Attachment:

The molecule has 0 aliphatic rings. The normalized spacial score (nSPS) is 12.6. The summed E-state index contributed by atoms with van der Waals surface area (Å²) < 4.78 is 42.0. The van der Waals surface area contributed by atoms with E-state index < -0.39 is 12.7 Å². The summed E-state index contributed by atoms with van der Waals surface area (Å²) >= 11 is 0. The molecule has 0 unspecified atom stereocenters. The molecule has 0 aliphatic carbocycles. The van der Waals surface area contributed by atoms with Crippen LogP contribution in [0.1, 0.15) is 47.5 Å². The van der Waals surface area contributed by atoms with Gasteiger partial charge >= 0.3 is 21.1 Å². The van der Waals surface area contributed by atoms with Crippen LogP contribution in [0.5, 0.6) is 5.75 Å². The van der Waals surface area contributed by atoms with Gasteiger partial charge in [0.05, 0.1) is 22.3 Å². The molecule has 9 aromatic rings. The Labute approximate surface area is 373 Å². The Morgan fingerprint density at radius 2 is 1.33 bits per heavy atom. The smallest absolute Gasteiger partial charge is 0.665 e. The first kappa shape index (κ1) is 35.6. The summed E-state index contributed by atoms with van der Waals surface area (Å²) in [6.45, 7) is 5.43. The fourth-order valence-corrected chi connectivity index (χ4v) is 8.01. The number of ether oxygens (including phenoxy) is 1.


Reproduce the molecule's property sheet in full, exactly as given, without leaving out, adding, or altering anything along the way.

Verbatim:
The molecule has 0 aliphatic rings. The normalized spacial score (nSPS) is 12.6. The summed E-state index contributed by atoms with van der Waals surface area (Å²) < 4.78 is 42.0. The van der Waals surface area contributed by atoms with E-state index < -0.39 is 12.7 Å². The summed E-state index contributed by atoms with van der Waals surface area (Å²) >= 11 is 0. The molecule has 0 unspecified atom stereocenters. The molecule has 0 aliphatic carbocycles. The van der Waals surface area contributed by atoms with Crippen LogP contribution in [0.1, 0.15) is 47.5 Å². The van der Waals surface area contributed by atoms with Gasteiger partial charge >= 0.3 is 21.1 Å². The van der Waals surface area contributed by atoms with Crippen LogP contribution in [0.5, 0.6) is 5.75 Å². The van der Waals surface area contributed by atoms with Gasteiger partial charge in [0.05, 0.1) is 22.3 Å². The molecule has 9 aromatic rings. The Labute approximate surface area is 373 Å². The Morgan fingerprint density at radius 2 is 1.33 bits per heavy atom. The smallest absolute Gasteiger partial charge is 0.665 e. The first kappa shape index (κ1) is 35.6. The summed E-state index contributed by atoms with van der Waals surface area (Å²) in [6.45, 7) is 5.43. The fourth-order valence-corrected chi connectivity index (χ4v) is 8.01. The number of ether oxygens (including phenoxy) is 1.